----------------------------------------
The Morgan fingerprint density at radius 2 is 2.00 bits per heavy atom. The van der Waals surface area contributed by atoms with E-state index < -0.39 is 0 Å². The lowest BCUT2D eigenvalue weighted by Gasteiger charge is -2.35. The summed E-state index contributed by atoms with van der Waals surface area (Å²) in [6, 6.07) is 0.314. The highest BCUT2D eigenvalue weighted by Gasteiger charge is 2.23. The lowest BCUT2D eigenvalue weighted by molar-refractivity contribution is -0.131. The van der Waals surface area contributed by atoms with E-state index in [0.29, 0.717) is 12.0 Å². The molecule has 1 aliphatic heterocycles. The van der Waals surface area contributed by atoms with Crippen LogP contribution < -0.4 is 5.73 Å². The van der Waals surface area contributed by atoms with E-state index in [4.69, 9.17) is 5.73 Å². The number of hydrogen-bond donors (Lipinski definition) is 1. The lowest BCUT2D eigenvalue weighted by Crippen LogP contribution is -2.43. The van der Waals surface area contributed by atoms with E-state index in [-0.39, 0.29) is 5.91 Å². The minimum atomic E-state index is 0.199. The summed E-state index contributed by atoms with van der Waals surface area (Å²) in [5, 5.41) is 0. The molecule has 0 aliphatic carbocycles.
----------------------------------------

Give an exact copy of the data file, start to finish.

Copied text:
The Morgan fingerprint density at radius 2 is 2.00 bits per heavy atom. The van der Waals surface area contributed by atoms with E-state index < -0.39 is 0 Å². The lowest BCUT2D eigenvalue weighted by Gasteiger charge is -2.35. The summed E-state index contributed by atoms with van der Waals surface area (Å²) in [6, 6.07) is 0.314. The highest BCUT2D eigenvalue weighted by Gasteiger charge is 2.23. The lowest BCUT2D eigenvalue weighted by molar-refractivity contribution is -0.131. The van der Waals surface area contributed by atoms with E-state index in [0.29, 0.717) is 12.0 Å². The molecule has 1 aliphatic heterocycles. The van der Waals surface area contributed by atoms with Crippen LogP contribution < -0.4 is 5.73 Å². The van der Waals surface area contributed by atoms with E-state index in [4.69, 9.17) is 5.73 Å². The number of hydrogen-bond donors (Lipinski definition) is 1. The lowest BCUT2D eigenvalue weighted by Crippen LogP contribution is -2.43. The van der Waals surface area contributed by atoms with E-state index in [-0.39, 0.29) is 5.91 Å². The minimum atomic E-state index is 0.199. The summed E-state index contributed by atoms with van der Waals surface area (Å²) in [5, 5.41) is 0. The molecule has 0 aliphatic carbocycles.